Cited in Greg Laurie’s book “The Updside Church” (I think it was about him personally or someone he was listening to)

    It was during a prayer in which one petitioned that they would be protected from the “fiery darts of the wicked one” but it unfortunatley came out “the diery farts of the wicked one.” Oops

  • Joshua Penduck

    This video has to be one of my favourites: I’ve never seen a pastor go red so quickly!



    • rogereolson

      You’re the second person to recommend this youtube clip. Somehow, watching it, I suspect the preacher did that on purpose. I heard that one years ago–when I was in college. It supposedly happened to a preacher everyone seemed to know but couldn’t name.

  • james petticrew

    Just noticed your quote of my quote, we truly are divided by a common language. He probably would have been drummed out the church for demanding to see young women without pants on, as over here pants refer to underwear and not trousers!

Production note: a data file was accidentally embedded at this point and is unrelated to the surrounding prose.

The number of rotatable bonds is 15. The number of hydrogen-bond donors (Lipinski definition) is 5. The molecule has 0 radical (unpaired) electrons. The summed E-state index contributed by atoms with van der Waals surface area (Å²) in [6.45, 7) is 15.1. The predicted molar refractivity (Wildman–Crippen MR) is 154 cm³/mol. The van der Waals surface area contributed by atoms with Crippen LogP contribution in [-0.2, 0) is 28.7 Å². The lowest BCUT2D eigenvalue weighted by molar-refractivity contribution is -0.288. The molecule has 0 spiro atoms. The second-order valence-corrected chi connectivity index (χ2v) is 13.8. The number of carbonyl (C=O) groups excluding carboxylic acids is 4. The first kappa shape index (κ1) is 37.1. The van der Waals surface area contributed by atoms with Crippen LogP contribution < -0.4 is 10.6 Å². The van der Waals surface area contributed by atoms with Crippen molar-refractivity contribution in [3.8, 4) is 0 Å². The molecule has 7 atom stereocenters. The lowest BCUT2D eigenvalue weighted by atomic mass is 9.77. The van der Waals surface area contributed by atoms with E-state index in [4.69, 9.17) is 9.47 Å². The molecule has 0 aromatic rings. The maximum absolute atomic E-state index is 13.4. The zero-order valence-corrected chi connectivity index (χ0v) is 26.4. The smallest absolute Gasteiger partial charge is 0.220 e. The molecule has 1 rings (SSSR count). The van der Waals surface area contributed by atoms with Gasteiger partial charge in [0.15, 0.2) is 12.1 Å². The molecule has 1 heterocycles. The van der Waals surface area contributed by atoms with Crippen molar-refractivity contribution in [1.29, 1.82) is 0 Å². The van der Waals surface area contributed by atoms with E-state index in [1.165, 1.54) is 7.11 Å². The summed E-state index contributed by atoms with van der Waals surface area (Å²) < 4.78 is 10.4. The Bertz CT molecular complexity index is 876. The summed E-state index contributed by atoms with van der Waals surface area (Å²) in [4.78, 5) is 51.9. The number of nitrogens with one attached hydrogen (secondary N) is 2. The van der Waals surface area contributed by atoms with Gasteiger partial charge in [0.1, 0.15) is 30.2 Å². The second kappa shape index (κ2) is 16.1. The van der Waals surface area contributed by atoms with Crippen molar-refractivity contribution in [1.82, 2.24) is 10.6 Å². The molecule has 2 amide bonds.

This causes endless laughs for us when Americans visit. I remember my 5 year old son bursting into laughter when in the car a visiting American pastor’s wife asked me if it would be ok if she “just wore pants to church in the morning” My son probably thought it would be the most interesting sight he had ever seen in church!

  • My friend, who doesn’t want his name given, was a classmate of mine at Golden Gate Baptist Seminary. He told of his first sermon that he preached at the age of 16. My friend was a recent convert, none of his family were church members, and his family was accustomed to using “colorful language” at home. My friend answered the call to preach at age 16 and the pastor gave him opportunity to preach one Sunday night.